Okay, so I realize it is Wednesday and I’m supposed to be writing about teaching and learning because that is my schedule, but today I feel like breaking the rules. I want to write about writing because that’s all I’ve been doing! I want to share what I wrote in my journal (that’s right! In my journal. I don’t have a deadline to meet so I actually got to pick up the pen and hear the scratch as the words poured on the page. I feel like hugging my journal right now, I’m so happy to see it.) this morning.
This journal feels so fresh and so empty, the words barely out and the pages blank and looming, even though I’ve owned this journal a couple of months now. When I really began this writing journey almost two years ago, I began with my focus on the words. Whatever the words were, fiction, reflection, nonfiction, they could go in my journal, it didn’t matter. My focus was on practice. Recently, my focus has been on fiction. In the past six months, I’ve written two almost complete novels. That is amazing to me. Before my second NaNoWriMo adventure, I had never been able to write that number of words on one story. Not including blogs and other writings, I’ve written over 125,000 words in two worlds in less than six months, and I’ve learned a lot from both attempts.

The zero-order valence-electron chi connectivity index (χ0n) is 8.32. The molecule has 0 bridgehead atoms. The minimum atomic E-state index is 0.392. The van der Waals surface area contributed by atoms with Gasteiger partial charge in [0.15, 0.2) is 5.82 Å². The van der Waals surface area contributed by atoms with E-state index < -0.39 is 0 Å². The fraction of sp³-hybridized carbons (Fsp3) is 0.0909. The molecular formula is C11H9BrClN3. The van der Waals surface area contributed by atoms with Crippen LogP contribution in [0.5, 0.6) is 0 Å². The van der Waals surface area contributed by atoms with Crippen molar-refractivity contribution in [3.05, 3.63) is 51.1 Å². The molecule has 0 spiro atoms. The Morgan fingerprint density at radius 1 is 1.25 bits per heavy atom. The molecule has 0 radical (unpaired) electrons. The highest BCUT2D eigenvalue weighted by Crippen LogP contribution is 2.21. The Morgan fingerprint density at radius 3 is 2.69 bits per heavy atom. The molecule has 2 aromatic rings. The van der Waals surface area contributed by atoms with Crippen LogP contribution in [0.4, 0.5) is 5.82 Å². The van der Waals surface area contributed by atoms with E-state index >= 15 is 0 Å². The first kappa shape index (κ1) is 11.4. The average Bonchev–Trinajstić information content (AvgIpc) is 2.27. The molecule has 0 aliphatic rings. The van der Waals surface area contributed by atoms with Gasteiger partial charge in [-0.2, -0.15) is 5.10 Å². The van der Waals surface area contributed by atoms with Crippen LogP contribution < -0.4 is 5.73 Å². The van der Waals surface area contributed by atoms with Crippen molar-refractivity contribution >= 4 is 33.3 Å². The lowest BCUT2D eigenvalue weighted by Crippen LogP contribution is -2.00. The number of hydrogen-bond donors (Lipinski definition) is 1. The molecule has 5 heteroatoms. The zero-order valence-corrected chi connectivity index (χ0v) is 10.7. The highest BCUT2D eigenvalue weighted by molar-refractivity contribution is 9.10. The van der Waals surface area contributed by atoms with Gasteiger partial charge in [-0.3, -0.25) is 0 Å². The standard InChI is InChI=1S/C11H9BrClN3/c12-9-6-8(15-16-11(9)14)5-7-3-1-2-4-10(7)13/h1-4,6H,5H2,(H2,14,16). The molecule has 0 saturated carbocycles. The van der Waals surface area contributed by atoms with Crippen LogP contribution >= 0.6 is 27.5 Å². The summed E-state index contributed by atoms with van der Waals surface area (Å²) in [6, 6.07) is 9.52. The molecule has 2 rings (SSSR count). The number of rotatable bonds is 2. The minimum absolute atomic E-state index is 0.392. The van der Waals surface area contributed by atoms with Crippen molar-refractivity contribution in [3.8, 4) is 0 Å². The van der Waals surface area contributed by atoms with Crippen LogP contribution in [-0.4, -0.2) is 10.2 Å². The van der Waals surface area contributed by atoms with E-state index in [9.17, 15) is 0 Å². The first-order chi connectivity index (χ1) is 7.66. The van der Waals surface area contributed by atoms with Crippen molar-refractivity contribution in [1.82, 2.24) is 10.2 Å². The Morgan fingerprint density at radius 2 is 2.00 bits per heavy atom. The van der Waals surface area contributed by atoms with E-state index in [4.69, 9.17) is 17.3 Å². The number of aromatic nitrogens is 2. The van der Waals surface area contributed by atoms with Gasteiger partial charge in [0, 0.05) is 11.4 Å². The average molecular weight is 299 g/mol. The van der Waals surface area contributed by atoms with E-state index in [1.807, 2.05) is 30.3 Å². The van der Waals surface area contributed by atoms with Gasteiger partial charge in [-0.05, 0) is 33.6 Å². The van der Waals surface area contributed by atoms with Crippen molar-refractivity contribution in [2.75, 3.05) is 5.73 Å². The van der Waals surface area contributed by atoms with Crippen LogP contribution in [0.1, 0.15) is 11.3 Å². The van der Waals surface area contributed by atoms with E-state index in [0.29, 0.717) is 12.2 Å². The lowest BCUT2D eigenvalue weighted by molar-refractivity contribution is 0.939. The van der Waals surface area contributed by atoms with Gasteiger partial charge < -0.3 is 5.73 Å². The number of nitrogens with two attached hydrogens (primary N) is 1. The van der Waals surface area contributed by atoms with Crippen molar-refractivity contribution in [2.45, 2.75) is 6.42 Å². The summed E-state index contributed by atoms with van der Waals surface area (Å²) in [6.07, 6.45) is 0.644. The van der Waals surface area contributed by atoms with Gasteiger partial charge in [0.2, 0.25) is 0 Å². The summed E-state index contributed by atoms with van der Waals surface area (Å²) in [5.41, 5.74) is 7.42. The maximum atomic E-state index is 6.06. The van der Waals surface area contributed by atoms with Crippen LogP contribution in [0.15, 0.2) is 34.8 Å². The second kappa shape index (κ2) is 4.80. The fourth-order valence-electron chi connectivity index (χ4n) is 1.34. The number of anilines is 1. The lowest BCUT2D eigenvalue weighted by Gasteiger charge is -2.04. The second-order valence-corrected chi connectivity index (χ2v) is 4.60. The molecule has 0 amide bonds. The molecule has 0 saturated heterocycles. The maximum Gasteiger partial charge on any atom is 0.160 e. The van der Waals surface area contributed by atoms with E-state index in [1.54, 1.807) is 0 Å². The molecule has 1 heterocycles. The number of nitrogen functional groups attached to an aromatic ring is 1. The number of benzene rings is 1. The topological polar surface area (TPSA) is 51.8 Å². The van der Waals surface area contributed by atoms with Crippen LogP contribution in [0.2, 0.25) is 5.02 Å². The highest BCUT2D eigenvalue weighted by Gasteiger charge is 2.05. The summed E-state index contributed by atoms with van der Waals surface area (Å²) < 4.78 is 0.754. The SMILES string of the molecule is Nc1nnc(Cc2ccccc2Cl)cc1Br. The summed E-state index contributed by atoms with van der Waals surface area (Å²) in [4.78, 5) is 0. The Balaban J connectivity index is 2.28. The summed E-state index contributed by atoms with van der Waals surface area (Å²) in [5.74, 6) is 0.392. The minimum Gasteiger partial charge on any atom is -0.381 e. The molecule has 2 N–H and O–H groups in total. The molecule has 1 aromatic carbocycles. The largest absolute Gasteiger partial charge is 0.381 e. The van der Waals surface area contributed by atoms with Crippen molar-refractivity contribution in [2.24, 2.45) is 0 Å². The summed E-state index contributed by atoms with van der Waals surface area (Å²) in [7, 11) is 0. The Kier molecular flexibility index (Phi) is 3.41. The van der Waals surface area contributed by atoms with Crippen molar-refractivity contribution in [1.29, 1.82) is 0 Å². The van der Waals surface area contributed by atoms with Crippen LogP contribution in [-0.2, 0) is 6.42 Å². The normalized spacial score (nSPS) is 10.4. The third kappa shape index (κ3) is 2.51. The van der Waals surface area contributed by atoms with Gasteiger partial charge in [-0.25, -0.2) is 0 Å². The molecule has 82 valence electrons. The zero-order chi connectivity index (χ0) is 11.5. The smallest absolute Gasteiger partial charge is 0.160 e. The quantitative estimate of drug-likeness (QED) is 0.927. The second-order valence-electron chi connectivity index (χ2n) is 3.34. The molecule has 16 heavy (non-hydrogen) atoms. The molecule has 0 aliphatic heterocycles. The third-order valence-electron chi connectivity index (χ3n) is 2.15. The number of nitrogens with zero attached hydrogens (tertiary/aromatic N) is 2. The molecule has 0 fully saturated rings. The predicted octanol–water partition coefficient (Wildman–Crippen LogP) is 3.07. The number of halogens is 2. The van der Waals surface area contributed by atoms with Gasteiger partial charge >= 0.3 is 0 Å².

In November, attempt one culminated in 75,000 words that had no direction. I had good characters and motivations, and a really funky, small town setting, but no plot or direction for my characters. In April, with my latest 50,000 word success, I had a plot, but my characters were a little weaker. Dialogue was difficult because I couldn’t hear the characters. They weren’t fully formed and whispering their words before I ever wrote them.
Over the next couple of weeks, my plan is to bevin revisiting that November novel. I’ve never actually made it into revision, so I’m scouring the internet for a book on the revision process (any advice welcome). Part of me says that I need to just completely start over, but I would hate for those 75k words to be worthless. They aren’t worthless, they are my own, and I worked so hard for them.
Persistence is key. Persistence is what will get me success and the dream of being a full time writer fulfilled. And persistence means stepping into the murky waters of revision, even if I have to hold my nose to make the plunge.